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This is a huge topic to take on… Therefore, I want to start with a few questions before we take a deeper dive. Have you ever been the only person of your race, ethnic background or colour in the room? Or even an entire massage therapy business?

Have you been denied providing massage therapy service to a client because of your race, colour or ethnicity? Has someone ever touched your hair without permission or told you not to wear your hair in its natural curly state because it’s

“not” appropriate?

I have experienced all of these situations in my life. While I was in Costco with a white friend of mine, I looked at her and said do you realize I am the only black person in this entire store? She looked at me with a confused look and said “No, I didn’t even notice”. To provide context the reason why I became more aware was because I finally saw another black woman heading into the store as we were leaving. As an “aware” black person you are always conscious of your surroundings especially when you’re in a city or state when you’re a minority in the population. I live in Phoenix; Black people are less than 7% of the population.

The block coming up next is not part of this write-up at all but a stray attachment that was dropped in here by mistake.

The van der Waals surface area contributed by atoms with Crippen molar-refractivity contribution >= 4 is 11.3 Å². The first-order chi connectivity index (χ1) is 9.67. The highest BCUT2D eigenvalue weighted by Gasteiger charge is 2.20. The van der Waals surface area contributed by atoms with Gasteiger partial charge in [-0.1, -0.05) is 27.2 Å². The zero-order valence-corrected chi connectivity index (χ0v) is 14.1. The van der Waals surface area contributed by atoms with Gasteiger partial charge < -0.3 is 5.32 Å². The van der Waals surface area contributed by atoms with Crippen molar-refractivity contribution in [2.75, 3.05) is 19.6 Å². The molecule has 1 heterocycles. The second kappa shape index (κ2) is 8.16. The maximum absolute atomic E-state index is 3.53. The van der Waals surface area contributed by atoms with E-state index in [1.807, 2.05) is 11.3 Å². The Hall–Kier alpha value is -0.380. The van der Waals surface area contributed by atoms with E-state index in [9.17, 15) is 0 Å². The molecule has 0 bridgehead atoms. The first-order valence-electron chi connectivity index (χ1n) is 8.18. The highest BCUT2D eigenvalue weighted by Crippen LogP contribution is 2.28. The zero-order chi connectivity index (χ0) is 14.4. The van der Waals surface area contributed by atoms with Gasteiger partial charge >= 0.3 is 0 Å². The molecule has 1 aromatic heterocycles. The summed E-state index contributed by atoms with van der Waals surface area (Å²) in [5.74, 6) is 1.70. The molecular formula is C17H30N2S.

Steve Harvey was on the popular show “The View” a few months ago. He was saying how great it was to visit Africa and how he was going to purchase a house there. He stated “Africa is the birthplace of mankind, but for African-Americans I think it is even more special. To wake up and not have to be conscious that you’re black. Just to be able to wake up and walk outside. And you’re just yourself today. You don’t have to filter that in. There’s not a day that I can wake up over here (America), that I don’t have to filter that in. To wake up and not be a minority. You don’t know what that is, if you’ve never had to deal with that. Congratulations.” When I heard him say this, it summed up my entire feeling and mindset.